What was The Gulf of Tonkin Resolution?

Bill passed by Congress giving the President (Johnson) permission to take any action considered necessary to resist armed attacks on the US without consulting Congress


What did the Gulf of Tonkin Resolution mean for Vietnam?

Johnson had the presidential authority to increase military commitment in Vietnam without consulting Congress


Why was the situation in Vietnam deteriorating for the US up to 1965?

- Viet Cong had strengthened their position in many parts of the South
- PAVN was moving down the Ho Chi Minh Trail
- Viet Cong had gained foreign support (China + USSR)
- Rise in anti-US feeling amongst people of Vietnam
- ARVN were declining: low morale, poor leadership, poor training, low pay


What was the Ho Chi Minh Trail?

Supply route of men + equipment through Laos + Cambodia to N.Vietnam


What was the Pleiku Incident?

- Feb 1965
- Viet Cong attacked US army barracks + helicopter base at Pleiku (Camp Holloway)
- 8 US killed, 126 US injured
- Representative of the worsening situation in Vietnam for the US


What change to policy did Johnson decide to make to Vietnam on 7th April 1965?

Increase US military commitment to the Vietnam War


Give 3 examples of Johnson’s 1965 change to policy in Vietnam (increasing US commitment)

- Operation Rolling Thunder
- First official combat troops sent to Vietnam
- Rapid increase in number of US troops in Vietnam


What counteroffer to Johnson’s increase in US commitment did the N.Vietnamese propose the day after?

- US withdraw
- No Vietnamese side allowed to enter alliance with foreign power
- Peaceful reunification to be settled by people of Vietnam


How did Johnson react to the N.Vietnamese counteroffer to Americanisation? Why?

Rejected it
Thought South would fall to communism without US help


What was Operation Rolling Thunder?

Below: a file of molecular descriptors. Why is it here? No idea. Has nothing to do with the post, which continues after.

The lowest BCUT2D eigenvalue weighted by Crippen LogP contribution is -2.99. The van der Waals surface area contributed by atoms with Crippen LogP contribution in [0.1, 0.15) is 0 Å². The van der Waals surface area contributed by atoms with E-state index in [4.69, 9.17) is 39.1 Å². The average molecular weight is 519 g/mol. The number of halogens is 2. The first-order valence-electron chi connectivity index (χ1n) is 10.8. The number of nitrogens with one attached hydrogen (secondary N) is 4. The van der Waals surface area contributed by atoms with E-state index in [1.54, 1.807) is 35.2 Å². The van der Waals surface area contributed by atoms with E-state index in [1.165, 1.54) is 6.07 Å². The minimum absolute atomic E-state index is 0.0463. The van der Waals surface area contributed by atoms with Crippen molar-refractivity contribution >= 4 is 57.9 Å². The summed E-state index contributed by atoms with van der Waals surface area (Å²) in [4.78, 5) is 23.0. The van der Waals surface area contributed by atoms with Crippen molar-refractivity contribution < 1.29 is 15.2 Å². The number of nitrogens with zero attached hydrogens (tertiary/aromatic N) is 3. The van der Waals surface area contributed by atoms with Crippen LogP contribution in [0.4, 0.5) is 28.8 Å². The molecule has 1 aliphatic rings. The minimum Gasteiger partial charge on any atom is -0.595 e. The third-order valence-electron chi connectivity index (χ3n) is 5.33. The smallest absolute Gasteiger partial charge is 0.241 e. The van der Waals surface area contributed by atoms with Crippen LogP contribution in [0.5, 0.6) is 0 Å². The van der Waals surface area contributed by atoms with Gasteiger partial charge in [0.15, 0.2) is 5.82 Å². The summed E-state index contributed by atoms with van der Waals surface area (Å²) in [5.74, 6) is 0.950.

- Bombing campaign (mainly B-52 bombers)
- Expanded gradually, lasted until 1968
- Aimed to destroy N.Vietnamese economy + supplies
- Limited success: few industrial targets, N.Vietnam adapted using underground tunnel systems, N.Vietnamese supplies replenished by PRC+USSR


Give a statistic to support the Americanisation of the Vietnam War by Johnson after 1965

US ground troops:
1965 = 185,000
1968 = 535,000


When and what was Ia Drang?

Nov 1965
- 34 day battle between US and N.Viets
- One of the first significant direct conflicts post-Americanisation
- US saw as win: they inflicted 10x more casualties
- Vietnamese saw as win: they prevented the US seizing area permanently


What was the result of the 1965 Americanisation?

- US prevented the imminent S.Vietnamese defeat
- Stalemate began, as N.Vietnamese were able to match the escalation


List some US tactics in the Vietnam War

- Bombing: Operation Rolling Thunder, Operation Ranch Hand, Napalm
- Search and Destroy
- The Secret War


What was Operation Ranch Hand?

Tactic used by US.
Aircraft dropped toxic chemical defoliants (e.g. Agent Orange)
- Aimed to deprive N.Viet guerrillas of forest cover + crops
- Destroyed 1/2 S.Vietnam’s woodlands
- Agent Orange associated with causing deformities in children
- Stopped in 1970


What was napalm?

Tactic used by US.
Dropped bombs containing highly flammable sticky jelly, then set on fire
- Aimed to act as a physical weapon (adding to defoliation and destruction of supplies + troops) and psychological weapon (hell on Earth)